Where can you still improve?
“Not in a lot of things this year, as it’s been a great year. You always have weak points that you may improve, but if I have to give myself a grade I would say 9.5. The half-point off might be because of Le Mans. I made a mistake where I should’ve avoided it. Another mistake was to push too much where I shouldn’t have, like at Silverstone, even if I managed to save it and finished fourth. This year has been really good!
What does pressure mean for Marc Márquez?
“It’s difficult to explain, but it’s something that makes you insecure, that gives you doubts, makes you tense. It’s something that wears you out mentally and physically, and you finish the weekend completely destroyed. Since all this tension just sucks so much energy out of you, you have to manage it. I’m very lucky to have a big family in the paddock, my team that helps me to disconnect when we’re not just thinking about racing, and this helps me to stay relaxed.”
How do you feel about winning the title with three races to go during such a challenging season?
“It’s a strange feeling because I wasn’t expecting it. We thought we would arrive at Valencia with the target of keeping the title chances open. If you tell someone that hasn’t been following MotoGP this year that we won with three races to go he would think that it was an easy victory, but it’s been the opposite! This year has been tough, with moments where I couldn’t see myself as Champion, but we’ve been getting points race by race, being constant while our competitors made some mistakes. I know that the mistakes happen for a reason; when a rider is able to keep a strong pace and put pressure on the others, it increases the possibility that the others will make mistakes.”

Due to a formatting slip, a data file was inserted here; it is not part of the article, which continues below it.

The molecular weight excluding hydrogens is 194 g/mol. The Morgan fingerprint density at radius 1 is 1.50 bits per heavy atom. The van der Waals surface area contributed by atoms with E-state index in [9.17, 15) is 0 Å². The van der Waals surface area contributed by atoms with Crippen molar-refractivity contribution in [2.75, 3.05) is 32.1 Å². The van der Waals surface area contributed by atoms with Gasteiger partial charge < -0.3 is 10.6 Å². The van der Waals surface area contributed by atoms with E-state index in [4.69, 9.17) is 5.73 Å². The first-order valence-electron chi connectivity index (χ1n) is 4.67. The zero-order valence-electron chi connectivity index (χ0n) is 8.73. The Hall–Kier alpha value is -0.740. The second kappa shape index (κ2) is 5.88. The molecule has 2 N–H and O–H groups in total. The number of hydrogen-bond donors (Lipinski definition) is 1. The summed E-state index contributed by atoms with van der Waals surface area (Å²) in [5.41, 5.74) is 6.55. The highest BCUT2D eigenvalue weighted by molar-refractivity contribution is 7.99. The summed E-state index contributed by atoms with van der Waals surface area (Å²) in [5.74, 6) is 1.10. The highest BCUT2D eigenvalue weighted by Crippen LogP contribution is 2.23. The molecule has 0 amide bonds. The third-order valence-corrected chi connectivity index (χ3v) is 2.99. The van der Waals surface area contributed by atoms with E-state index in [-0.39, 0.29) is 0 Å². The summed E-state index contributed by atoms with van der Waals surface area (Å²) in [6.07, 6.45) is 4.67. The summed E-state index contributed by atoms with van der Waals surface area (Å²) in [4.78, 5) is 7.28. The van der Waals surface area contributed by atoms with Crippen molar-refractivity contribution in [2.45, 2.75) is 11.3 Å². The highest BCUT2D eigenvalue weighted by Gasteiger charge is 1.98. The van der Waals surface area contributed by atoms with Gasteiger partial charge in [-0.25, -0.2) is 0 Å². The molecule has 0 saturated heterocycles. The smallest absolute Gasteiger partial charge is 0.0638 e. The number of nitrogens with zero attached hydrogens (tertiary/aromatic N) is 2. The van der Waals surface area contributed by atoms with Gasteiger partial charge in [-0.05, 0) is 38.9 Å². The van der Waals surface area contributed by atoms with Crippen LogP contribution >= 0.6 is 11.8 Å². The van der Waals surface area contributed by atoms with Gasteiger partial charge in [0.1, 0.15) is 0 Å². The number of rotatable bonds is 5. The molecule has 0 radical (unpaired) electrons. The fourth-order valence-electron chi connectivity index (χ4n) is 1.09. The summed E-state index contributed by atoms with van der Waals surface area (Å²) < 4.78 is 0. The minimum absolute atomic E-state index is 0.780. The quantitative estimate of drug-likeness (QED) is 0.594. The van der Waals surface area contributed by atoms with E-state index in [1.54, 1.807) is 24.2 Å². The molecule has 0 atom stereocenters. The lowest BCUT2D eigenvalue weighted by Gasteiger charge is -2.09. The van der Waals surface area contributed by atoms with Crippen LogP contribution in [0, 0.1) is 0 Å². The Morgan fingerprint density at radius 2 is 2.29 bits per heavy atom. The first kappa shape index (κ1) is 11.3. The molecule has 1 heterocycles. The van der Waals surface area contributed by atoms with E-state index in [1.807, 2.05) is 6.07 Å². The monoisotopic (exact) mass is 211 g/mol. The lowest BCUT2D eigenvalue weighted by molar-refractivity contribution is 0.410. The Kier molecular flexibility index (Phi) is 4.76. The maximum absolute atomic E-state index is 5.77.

How important have the new rules been this season?
“They’ve been crucial, but despite the final result I must say that at the beginning of the season they were a big problem for us. In the beginning we were behind, and the winter tests were complicated. I had several meetings with Honda during which I promised them that I’d be more conservative and I focused on getting as many points as possible in the first races, but they had to help me in the second half of the season. I asked them to show everyone how Honda is able to react to challenges, because we were so far from our top level. And really, little by little, we’ve been cutting our gap to the others, which allowed us to have a very competitive RC213V in the last three races.”
After a challenging pre-season, did you ever think that the title would be impossible this year?